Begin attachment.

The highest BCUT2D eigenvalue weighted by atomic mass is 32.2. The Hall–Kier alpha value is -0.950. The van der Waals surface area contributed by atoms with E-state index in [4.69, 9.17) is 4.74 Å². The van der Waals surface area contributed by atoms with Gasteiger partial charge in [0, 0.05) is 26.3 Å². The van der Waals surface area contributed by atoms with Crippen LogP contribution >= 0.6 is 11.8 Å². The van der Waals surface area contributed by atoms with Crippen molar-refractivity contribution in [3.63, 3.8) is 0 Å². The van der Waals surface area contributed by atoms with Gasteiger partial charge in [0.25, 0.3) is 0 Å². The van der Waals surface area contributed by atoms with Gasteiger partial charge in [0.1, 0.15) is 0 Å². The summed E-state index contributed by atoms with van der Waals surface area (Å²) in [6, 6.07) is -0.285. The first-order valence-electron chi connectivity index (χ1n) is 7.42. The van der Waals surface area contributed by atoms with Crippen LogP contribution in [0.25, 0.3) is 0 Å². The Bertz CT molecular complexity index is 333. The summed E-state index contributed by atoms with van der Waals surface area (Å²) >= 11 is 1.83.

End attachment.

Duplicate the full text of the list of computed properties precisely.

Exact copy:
The highest BCUT2D eigenvalue weighted by atomic mass is 32.2. The Hall–Kier alpha value is -0.950. The van der Waals surface area contributed by atoms with E-state index in [4.69, 9.17) is 4.74 Å². The van der Waals surface area contributed by atoms with Gasteiger partial charge in [0, 0.05) is 26.3 Å². The van der Waals surface area contributed by atoms with Crippen LogP contribution >= 0.6 is 11.8 Å². The van der Waals surface area contributed by atoms with Crippen molar-refractivity contribution in [3.63, 3.8) is 0 Å². The van der Waals surface area contributed by atoms with Gasteiger partial charge in [0.25, 0.3) is 0 Å². The van der Waals surface area contributed by atoms with Gasteiger partial charge in [0.1, 0.15) is 0 Å². The summed E-state index contributed by atoms with van der Waals surface area (Å²) in [6, 6.07) is -0.285. The first-order valence-electron chi connectivity index (χ1n) is 7.42. The van der Waals surface area contributed by atoms with Crippen LogP contribution in [0.25, 0.3) is 0 Å². The Bertz CT molecular complexity index is 333. The summed E-state index contributed by atoms with van der Waals surface area (Å²) >= 11 is 1.83.